Well, probably not. But you can imagine being the wealthiest person in the world with your own stockpile of gold bars.
Make these faux gold bullion bars to impress your friends when they come over to watch the big game on your small screen TV.
Probably worth not more than the cardboard they are made from, they afford loads of opportunity on what you can do with them by having a few around. Of course, in all financial matters, seek professional advice.
Step 1: Box It Up to Go...
These gold bars are based on the London Good Delivery Bar. The "standard" or what is used in real gold transactions.
The bar cast in ingot form has the recommended dimensions of 9 x 2 inches for the small face, 10 x 3 inches for the larger face, by 1 1/2 inch thick. (The real deal is metric...) The sloping sides of the form is to be able to remove the cooled poured molten metal ingot from the mold. The weight of the bar, around 27 lbs. is not imprinted on the bar because it is checked and verified exactly during each transaction with the bar.
Mark out the dimensions of all the faces to make a folded cardboard box. You don't have to be super accurate, just enough to mimic the final shape. Use a metal straightedge to help bend the box folds along a line.
The interior is built up by layering and gluing in pieces of scrap cardboard. An extra layer or two of cardboard helps stiffen up and reinforce the one layer for the face.
Before you close up the box, consider if you want to embed any weight into the gold bar for a more realistic gold bar feel. You can seal in a bag of sand, rocks, whatever.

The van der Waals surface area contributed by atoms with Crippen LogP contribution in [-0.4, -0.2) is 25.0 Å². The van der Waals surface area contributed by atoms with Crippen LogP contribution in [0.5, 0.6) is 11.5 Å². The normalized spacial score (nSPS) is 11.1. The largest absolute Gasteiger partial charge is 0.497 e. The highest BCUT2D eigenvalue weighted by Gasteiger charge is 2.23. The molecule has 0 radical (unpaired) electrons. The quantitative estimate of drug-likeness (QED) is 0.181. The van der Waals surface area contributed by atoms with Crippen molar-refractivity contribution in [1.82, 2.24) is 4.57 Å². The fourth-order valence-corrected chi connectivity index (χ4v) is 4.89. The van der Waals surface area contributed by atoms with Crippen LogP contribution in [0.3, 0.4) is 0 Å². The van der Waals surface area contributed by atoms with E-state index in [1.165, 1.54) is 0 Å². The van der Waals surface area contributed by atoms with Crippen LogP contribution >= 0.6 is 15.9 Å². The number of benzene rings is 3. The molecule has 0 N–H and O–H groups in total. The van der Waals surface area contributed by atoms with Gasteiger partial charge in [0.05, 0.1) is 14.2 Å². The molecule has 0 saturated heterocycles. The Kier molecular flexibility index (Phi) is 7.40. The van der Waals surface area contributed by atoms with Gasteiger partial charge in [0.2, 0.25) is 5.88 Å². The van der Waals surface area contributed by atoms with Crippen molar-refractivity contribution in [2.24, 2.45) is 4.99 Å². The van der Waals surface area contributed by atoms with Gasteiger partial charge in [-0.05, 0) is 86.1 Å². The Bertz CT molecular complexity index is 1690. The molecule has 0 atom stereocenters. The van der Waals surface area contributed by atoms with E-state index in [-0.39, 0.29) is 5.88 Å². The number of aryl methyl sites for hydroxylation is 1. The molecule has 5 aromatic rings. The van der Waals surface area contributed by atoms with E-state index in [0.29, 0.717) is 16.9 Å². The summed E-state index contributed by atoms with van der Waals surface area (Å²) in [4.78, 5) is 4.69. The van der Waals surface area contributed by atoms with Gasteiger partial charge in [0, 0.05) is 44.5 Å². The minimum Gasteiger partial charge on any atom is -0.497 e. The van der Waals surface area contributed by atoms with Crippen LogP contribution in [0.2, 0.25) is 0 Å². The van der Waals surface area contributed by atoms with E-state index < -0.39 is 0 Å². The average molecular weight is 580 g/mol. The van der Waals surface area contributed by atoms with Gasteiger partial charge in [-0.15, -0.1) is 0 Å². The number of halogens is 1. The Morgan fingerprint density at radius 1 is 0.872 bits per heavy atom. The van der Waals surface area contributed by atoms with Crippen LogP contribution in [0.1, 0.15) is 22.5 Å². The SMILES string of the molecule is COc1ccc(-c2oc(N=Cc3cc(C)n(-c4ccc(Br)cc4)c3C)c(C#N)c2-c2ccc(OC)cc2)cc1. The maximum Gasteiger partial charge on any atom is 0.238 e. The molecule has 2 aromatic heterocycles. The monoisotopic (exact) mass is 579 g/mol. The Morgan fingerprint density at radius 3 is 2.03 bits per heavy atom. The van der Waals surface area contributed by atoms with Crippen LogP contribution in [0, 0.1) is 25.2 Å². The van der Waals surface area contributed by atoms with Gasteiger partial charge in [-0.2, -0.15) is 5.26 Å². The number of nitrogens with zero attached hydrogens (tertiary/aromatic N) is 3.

I paper mached any raw corrugated cardboard edges so I would have a smooth continuous surface for the gold bar.
Coat overall with several thin layers of glue, allowing it to dry in between coatings. It will get an extra smooth surface to better look like metal when painted. You may want to sand lightly between coats to get rid of anything rough like bumps from the paper or glue.
Step 2: Scratch That Off the List...
The gold bar is usually marked with a serial number, the year it was made, the purity of gold composition, and the producer or certifying mark. That information is stamped or struck into the bar.
To simulate the struck markings, have a layer of chipboard or more dense cardboard, not the corrugated kind. I just printed out my design and paper mached it to the face of the gold bar. I could go over the design with a ball point pen and pressing hard to "engrave" it. It will take several passes of the pen to get a nice deep impression.
The paint will fill in some of the indentations you made so the design will lose it's definition a bit when painted. Try to make your graphics as large and simple as possible. Line drawings are best for the imprinted logo you might have.
Step 3: The Midas Touch...
I primed the gold bars with red. I took the approach that painting these gold bars with gold metallic paint was similar to applying real gold leaf. The quality of metallic acrylic paints out there is pretty good nowadays, closely mimicking the color, lustre and shine of real metals when dry.
A base coat of red seems to enrich the gold tone since the paint is somewhat transparent with the reflective particles in the paint reflecting the colors on the surface of the object.
The trick to using metallic paints is to apply several thin layers of paint and not just glob it on. Waiting for each coat to dry demonstrates patience is a virtue. Don't touch the paint until completely dry or else you will make marks that are difficult to cover up.
I used a regular bristle brush to apply the paint. A foam brush does not leave brush marks that you have to feather out. I tried to paint in one direction to give it that long grain look. You could also swirl it in from the edges to simulate how molten metal cools in the ingot form.
So make some silver bars while you are at it.